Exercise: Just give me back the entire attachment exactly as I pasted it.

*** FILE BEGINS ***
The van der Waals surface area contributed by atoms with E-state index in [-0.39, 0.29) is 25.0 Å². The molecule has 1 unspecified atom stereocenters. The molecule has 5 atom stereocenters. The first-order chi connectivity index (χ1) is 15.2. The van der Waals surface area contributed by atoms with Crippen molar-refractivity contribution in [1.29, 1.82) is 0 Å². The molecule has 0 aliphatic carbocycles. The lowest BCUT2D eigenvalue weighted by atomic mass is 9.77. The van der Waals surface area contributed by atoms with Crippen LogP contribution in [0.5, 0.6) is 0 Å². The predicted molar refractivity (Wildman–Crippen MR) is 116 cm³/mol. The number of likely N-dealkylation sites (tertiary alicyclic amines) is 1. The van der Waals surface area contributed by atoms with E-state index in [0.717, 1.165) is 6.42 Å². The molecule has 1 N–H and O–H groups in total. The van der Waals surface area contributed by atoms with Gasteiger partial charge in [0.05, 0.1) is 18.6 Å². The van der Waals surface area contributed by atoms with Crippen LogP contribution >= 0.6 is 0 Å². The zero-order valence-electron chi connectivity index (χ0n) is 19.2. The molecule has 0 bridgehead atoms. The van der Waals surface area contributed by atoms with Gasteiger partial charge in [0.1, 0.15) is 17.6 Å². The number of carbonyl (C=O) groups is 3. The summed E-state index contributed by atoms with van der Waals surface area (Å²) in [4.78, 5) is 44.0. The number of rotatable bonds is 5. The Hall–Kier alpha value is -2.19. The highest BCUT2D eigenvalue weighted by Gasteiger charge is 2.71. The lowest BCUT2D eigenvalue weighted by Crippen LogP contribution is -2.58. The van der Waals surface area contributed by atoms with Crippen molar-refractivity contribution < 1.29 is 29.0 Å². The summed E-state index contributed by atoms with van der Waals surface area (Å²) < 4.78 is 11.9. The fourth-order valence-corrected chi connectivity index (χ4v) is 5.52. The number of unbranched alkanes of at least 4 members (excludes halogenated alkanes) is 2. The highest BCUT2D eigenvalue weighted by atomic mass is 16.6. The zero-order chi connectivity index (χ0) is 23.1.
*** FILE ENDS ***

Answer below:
The van der Waals surface area contributed by atoms with E-state index in [-0.39, 0.29) is 25.0 Å². The molecule has 1 unspecified atom stereocenters. The molecule has 5 atom stereocenters. The first-order chi connectivity index (χ1) is 15.2. The van der Waals surface area contributed by atoms with Crippen molar-refractivity contribution in [1.29, 1.82) is 0 Å². The molecule has 0 aliphatic carbocycles. The lowest BCUT2D eigenvalue weighted by atomic mass is 9.77. The van der Waals surface area contributed by atoms with Crippen LogP contribution in [0.5, 0.6) is 0 Å². The predicted molar refractivity (Wildman–Crippen MR) is 116 cm³/mol. The number of likely N-dealkylation sites (tertiary alicyclic amines) is 1. The van der Waals surface area contributed by atoms with E-state index in [0.717, 1.165) is 6.42 Å². The molecule has 1 N–H and O–H groups in total. The van der Waals surface area contributed by atoms with Gasteiger partial charge in [0.05, 0.1) is 18.6 Å². The van der Waals surface area contributed by atoms with Crippen LogP contribution >= 0.6 is 0 Å². The zero-order valence-electron chi connectivity index (χ0n) is 19.2. The molecule has 0 bridgehead atoms. The van der Waals surface area contributed by atoms with Gasteiger partial charge in [0.1, 0.15) is 17.6 Å². The number of carbonyl (C=O) groups is 3. The summed E-state index contributed by atoms with van der Waals surface area (Å²) in [4.78, 5) is 44.0. The number of rotatable bonds is 5. The Hall–Kier alpha value is -2.19. The highest BCUT2D eigenvalue weighted by Gasteiger charge is 2.71. The lowest BCUT2D eigenvalue weighted by Crippen LogP contribution is -2.58. The van der Waals surface area contributed by atoms with Crippen molar-refractivity contribution < 1.29 is 29.0 Å². The summed E-state index contributed by atoms with van der Waals surface area (Å²) < 4.78 is 11.9. The fourth-order valence-corrected chi connectivity index (χ4v) is 5.52. The number of unbranched alkanes of at least 4 members (excludes halogenated alkanes) is 2. The highest BCUT2D eigenvalue weighted by atomic mass is 16.6. The zero-order chi connectivity index (χ0) is 23.1.